In the darkness of the interior, the house features are not clearly visible, but I have walked these halls enough at night to know them blindly. The middle section of varnished wood down each hall has a faint, grooved indention from my countless footsteps traversing back and forth during post-nightmare purging sessions. A gaping space sits at the center of the house’s five levels, forming an atrium around which the rectangular levels of each hallway are built. At the four corners of each level is a wooden staircase. Every night I walk up and down the levels, glancing through the open doorways of the rooms to see the shadow-pressed presence of candlelight burning with tiny vigor only inches away from closed window curtains.
When I return to my starting point, if the mental image still has not vanished—like tonight—I make my way to the cherry wood door which stands alone on the far wall of the third level. Upon prying open the only door besides my own which remains closed at night, I enter an empty fifteen-foot by fifteen-foot room. Tonight the windowless, candle-less space appears darker than usual, forcing my eyes to squint in an effort to detect the color consuming the room. The walls, ceiling, and floor are a distinct, rich red, a shade which has only seemed to darken since the day I painted it liberally with a brush that was just one inch wide. For the life of me, however, I still cannot remember why I painted the room red.
While moving to the center of the room, I find the only occupant lying in one of her sleeping spots. Kneeling down, I pick up the headless Raggedy Ann doll and hold her reverently. The image of the girl hiding beneath the bed in terror creeps into my mind, but I dismiss it abruptly, choosing instead to clutch the doll tightly to my chest. Then I pry her away from me and gently lower her back onto the floor. I stretch out, lie beside her, and press my face against the cold, spotless hardwood. Tears fall from my eyes to puddle on the comfortless floor. The memory flash bursts like a reckless spark, igniting my kindled thoughts with the urge to remember.
I open my eyes and the foggy features of my office come into focus. I see blonde-haired Samantha Jackson standing stiffly in the doorway with mascara smudges gleaming beneath her eyes. “What if he doesn’t think I’m worth the effort it will take to change his behavior?”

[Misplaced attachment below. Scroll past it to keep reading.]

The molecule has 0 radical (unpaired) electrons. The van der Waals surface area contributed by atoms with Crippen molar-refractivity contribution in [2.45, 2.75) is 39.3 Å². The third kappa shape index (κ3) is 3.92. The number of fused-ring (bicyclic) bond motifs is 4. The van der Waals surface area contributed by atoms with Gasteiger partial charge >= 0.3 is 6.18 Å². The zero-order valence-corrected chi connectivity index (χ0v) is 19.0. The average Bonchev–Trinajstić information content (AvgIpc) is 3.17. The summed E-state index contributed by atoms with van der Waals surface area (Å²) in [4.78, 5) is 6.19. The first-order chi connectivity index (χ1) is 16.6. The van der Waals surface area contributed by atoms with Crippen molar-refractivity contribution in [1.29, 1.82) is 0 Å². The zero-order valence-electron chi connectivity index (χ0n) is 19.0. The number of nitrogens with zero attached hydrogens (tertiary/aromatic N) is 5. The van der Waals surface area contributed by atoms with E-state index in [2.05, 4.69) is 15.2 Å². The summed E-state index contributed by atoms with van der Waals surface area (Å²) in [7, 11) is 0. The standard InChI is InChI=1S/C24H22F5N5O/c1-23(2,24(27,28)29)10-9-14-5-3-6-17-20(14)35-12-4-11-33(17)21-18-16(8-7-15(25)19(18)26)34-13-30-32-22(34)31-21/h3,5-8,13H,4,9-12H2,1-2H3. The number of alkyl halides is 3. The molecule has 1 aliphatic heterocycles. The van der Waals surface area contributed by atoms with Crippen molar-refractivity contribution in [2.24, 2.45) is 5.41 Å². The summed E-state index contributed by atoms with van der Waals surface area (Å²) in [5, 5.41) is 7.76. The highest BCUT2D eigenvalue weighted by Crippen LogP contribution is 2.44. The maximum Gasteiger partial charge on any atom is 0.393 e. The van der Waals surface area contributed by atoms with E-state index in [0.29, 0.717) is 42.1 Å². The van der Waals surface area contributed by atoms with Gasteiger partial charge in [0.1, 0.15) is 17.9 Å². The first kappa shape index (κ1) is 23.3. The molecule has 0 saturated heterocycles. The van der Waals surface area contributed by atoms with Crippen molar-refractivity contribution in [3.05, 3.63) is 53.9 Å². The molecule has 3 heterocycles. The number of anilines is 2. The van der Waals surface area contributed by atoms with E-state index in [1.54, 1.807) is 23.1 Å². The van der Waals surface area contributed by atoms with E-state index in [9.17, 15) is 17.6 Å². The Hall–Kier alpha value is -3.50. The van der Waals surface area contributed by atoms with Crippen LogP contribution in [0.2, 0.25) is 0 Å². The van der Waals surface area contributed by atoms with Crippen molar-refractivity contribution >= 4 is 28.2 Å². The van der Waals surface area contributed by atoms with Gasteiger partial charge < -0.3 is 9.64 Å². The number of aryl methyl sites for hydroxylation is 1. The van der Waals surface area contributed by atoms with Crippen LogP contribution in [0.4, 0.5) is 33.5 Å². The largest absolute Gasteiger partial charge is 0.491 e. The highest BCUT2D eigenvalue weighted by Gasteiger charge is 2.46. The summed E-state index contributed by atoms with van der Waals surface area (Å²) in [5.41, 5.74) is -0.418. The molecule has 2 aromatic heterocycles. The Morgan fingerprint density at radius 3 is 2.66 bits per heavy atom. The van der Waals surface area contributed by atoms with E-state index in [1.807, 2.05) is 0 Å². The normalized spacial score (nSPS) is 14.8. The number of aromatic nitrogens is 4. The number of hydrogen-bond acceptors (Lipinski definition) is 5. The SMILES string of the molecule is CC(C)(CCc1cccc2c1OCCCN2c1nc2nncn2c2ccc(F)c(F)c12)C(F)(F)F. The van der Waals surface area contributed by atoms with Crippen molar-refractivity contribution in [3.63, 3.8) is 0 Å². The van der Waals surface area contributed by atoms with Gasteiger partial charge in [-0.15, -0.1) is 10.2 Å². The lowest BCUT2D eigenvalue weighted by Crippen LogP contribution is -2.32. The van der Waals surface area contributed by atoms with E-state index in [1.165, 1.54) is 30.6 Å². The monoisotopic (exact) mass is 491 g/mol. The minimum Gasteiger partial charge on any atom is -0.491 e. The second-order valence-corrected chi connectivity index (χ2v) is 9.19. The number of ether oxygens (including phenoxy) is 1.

I smile knowingly. “Samantha, if you won’t breach this subject with him, then you’re going to keep pacifying the very thing that damages you. I wouldn’t be a good friend if I were any less honest.”
She gathers herself with a reassuring breath. “Thanks, Cindy. Talking with you helps give me the courage I’ll need to face him.Sometimes it feels like I’m still coming to you for therapy instead of just being a friend catching up. Well, I’ve got to get home and cook dinner. Hope he comes home sober tonight.” She expels a weighty sigh and then smiles grimly. “See you soon, Cindy.”
“See you, Samantha.”
After she disappears down the hallway, I move to the door and close it quietly. Then I slump down in the office chair, hoping the heaviness in my limbs will subside. Three stacks of paper sit in evenly distributed piles on the far right corner of the finely polished cherry wood desk. A “Time” magazine lies just below the paper piles, marked with today’s date, April 1, 1995. An ornate desk lamp rests beside a brass square holder filled with uniform pens. A single picture surrounded by a simple glass frame occupies the space on the far left corner of the desk, a wrinkled three by five photo of Mama and me in my pink walled bedroom when I was thirteen years old. I find myself staring at the picture far longer than I intended, beginning to travel back in memory, dazed in emotional fog.
Brushing off the sensation, I slip on my coat and grab my purse on the way out of the room, seeing Samantha’s jacket—which she always used to leave behind in my house when she was a patient ten years ago—still draped around the coat stand. As I lock the office door, an odd tingling pricks my thigh and calf muscles. My vision becomes blurry, almost double. I stagger to the outer door, open it, and scarcely step outside before my fingers fumble and release the keys. The sound of clinking metal rattles from the concrete below. I attempt to reach down and retrieve the keys, but my arm feels as if it is struggling against a wave of water. A bizarre, unbalanced sensation swarms over my joints. Each muscle feels plunged into molasses, wobbling in painful slow motion, as if weighed down by lead. I attempt to scream for help, but my mouth remains closed and unresponsive. My eyes grow wide with alarm. Both weightless and immensely heavy, my body teeters, m y knees buckle, and I ungracefully careen backward onto the concrete sidewalk. I lie motionless, sensing terror quicken my heartbeat and restrict my breathing.